Tough Side of Event Planning

Not Your Average House Party: Analyzing the Documentaries that Show the Tough Side of Event Planning

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Coachella, Holi, Comic Con – just some examples of large-scale festivals, concerts, and events that have seen thousands of visitors. For people who attend these huge gatherings, it’s a day of fun and excitement that leave them wanting to come back next year to see if the experience can be even better than before. For event planners, however, that one day for most people took months up to a year of planning, logistics, negotiations, and probably some last-minute crises.

A lot of people mistake my work as something similar to what a stay-at-home parent arranging a tenth birthday party for their kid would do, but on a bigger scale. What they fail to realize is that the bigger an event gets, the more room there is for error. And when you’re selling people an experience, you can’t go into a project thinking about how much leeway you can get for simple mistakes that your event attendees wouldn’t notice.

And thanks to the Fyre Festival fiasco of 2017, a lot more people are starting to get an idea of what really goes behind an event. With hundreds of news outlets reporting the same facts and all the accounts of what went wrong, people have begun to get a grip on how much time, money, and effort goes into planning an event.

Event planning is such a science that you’ll even find several documentaries about failed events. And, as someone who has experienced his fair share of flops and major no-no’s in the industry, if you really want to understand what poor planning and execution look like, these events and their following documentaries are a cautionary tale for everyone in the business.


2017: Fyre Festival

Fyre Festival
Source: Grunge

By now, plenty of people have already heard about the failed luxury music festival that is Fyre Festival. If you aren’t up-to-date on the information, here’s a brief recap.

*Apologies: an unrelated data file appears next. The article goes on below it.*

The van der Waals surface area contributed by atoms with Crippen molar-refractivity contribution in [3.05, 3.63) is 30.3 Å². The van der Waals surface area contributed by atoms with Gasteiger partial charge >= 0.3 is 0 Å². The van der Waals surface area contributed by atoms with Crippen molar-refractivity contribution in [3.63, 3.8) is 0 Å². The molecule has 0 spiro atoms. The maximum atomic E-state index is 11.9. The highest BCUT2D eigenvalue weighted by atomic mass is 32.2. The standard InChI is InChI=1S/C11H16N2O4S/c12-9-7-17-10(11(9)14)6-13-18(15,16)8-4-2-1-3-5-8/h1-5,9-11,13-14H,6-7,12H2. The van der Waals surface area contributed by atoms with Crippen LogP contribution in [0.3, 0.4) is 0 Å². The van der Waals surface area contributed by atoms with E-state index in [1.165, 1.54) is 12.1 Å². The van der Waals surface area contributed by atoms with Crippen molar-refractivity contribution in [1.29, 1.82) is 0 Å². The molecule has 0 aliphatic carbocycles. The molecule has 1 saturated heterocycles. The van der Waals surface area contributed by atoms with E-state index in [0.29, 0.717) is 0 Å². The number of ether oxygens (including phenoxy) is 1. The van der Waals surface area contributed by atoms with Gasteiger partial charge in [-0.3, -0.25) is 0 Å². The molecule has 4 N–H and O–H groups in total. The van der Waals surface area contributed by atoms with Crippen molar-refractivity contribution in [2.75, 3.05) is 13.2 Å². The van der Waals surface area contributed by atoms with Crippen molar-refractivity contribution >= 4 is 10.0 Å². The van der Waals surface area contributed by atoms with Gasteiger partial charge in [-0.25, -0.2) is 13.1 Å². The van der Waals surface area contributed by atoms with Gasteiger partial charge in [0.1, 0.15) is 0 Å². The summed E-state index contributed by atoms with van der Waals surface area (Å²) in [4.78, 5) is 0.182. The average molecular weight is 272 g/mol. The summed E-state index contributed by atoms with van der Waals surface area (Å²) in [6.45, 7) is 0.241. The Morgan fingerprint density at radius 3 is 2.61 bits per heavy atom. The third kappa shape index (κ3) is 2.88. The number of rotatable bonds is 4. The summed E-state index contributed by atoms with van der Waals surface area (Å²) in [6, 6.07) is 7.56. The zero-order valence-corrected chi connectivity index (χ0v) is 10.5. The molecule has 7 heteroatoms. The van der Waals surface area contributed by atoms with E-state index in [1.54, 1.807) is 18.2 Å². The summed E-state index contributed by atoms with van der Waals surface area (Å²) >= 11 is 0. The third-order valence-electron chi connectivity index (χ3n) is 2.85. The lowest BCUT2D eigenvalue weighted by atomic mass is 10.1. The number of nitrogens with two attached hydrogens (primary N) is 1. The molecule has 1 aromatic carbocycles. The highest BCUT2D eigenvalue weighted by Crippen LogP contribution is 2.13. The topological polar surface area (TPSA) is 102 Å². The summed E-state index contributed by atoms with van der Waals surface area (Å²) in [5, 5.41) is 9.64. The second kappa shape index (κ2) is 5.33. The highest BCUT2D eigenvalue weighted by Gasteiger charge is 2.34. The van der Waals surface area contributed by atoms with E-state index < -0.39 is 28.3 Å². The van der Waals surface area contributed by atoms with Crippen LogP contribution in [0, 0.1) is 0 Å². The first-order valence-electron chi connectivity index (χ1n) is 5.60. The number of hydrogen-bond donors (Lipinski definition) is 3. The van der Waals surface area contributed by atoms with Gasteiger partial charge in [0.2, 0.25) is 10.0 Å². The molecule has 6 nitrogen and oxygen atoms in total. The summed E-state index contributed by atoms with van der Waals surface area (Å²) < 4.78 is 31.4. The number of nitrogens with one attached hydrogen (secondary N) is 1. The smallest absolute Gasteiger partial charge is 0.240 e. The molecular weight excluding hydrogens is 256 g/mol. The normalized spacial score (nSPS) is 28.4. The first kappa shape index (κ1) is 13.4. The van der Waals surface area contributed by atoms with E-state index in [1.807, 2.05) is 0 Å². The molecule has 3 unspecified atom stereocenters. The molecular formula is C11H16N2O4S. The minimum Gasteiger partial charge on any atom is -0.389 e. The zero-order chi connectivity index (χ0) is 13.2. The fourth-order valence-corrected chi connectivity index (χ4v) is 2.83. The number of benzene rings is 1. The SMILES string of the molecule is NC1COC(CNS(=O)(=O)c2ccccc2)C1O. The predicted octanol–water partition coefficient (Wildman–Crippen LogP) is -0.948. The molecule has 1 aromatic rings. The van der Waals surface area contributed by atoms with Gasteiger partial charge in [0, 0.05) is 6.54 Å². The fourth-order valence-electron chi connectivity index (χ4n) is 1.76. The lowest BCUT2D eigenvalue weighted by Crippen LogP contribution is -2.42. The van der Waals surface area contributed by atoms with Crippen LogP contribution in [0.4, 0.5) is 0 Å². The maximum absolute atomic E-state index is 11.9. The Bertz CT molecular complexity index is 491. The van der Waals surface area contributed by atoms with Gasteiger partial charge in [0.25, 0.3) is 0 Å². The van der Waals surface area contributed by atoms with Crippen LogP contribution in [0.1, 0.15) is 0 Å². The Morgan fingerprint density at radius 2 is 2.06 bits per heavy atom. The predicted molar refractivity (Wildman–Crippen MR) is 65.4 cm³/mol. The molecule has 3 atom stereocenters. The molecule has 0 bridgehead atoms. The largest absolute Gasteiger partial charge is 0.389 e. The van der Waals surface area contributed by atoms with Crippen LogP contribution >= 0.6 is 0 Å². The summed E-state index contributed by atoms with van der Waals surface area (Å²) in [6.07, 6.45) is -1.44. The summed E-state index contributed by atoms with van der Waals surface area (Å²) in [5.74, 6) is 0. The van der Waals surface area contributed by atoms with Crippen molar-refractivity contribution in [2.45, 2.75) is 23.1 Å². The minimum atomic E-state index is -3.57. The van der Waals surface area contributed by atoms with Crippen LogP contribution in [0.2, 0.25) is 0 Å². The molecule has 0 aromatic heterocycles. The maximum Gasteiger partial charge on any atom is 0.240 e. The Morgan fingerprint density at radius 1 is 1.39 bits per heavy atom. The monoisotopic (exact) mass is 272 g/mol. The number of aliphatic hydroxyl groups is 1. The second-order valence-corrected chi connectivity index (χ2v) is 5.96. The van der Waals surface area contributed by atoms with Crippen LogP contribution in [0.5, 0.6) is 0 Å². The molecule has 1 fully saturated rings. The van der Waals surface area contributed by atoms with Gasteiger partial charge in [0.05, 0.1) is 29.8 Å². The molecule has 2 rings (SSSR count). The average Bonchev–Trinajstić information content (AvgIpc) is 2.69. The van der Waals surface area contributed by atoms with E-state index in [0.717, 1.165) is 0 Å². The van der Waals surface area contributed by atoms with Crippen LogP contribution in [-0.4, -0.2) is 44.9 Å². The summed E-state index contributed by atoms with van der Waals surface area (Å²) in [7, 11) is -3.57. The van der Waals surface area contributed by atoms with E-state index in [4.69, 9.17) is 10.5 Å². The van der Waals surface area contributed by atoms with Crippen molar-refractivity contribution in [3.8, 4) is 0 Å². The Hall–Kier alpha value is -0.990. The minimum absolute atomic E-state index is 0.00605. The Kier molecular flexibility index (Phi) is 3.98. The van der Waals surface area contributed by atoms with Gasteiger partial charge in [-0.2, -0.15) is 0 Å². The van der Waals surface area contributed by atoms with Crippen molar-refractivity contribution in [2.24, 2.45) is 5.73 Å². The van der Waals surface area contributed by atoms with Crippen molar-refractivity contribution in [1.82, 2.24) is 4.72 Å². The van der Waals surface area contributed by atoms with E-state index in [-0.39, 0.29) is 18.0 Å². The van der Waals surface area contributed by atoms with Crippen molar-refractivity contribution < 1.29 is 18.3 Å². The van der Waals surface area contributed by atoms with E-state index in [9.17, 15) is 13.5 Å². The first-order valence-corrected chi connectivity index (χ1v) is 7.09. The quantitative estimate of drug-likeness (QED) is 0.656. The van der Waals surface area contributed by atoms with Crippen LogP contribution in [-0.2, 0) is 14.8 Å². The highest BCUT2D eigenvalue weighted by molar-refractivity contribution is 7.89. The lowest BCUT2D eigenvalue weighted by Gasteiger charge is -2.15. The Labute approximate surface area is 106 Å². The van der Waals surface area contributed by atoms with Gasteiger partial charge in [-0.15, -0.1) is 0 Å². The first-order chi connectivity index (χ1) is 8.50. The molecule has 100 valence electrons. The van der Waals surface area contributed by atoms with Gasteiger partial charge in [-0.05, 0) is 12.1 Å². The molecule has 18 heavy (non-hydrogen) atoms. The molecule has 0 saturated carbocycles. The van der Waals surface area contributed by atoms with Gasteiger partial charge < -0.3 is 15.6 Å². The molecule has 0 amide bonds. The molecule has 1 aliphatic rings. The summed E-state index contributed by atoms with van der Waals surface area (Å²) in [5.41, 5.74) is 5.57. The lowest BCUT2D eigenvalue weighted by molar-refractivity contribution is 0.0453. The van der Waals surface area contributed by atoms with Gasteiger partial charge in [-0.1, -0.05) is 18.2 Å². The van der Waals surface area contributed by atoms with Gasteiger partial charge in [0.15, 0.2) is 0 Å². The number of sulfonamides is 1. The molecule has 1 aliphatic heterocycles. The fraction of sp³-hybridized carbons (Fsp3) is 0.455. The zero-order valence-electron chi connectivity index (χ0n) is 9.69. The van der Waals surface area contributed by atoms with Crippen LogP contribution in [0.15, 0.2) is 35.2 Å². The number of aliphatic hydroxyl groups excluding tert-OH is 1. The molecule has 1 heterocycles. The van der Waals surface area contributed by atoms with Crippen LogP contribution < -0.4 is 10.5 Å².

Fyre Festival was supposed to be a luxury weekend music getaway in a private Bahamas island. The festival, hosted by the company Fyre and led by co-founder Billy McFarland, was meant to promote their eponymous app that could help people book musicians, celebrities, and influencers for their own private parties.

The company paid socialites, supermodels, and hundreds of famous people on the internet to advertise the festival. Tickets cost thousands of dollars, but those who could afford it bought it (and then later paid another few thousand dollars to load up for the party’s supposedly cashless and wireless system) because of what they were promised: famous models walking around the area, a music festival with popular names, a breathtaking venue in one of Pablo Escobar’s island, luxury accommodations, private jets, and food made by a luxury restaurant brand.

Weeks prior to Fyre’s first weekend, people were wondering why Fyre was not responding to the attendees’ legitimate questions about the party. When the first batch of festival attendees arrived, the attendees discovered that the thousands they had got them much less than they were promised: chartered flights in economic planes, soaked mattresses inside FEMA tents, no models or other forms of entertainment, and food that was definitely not gourmet.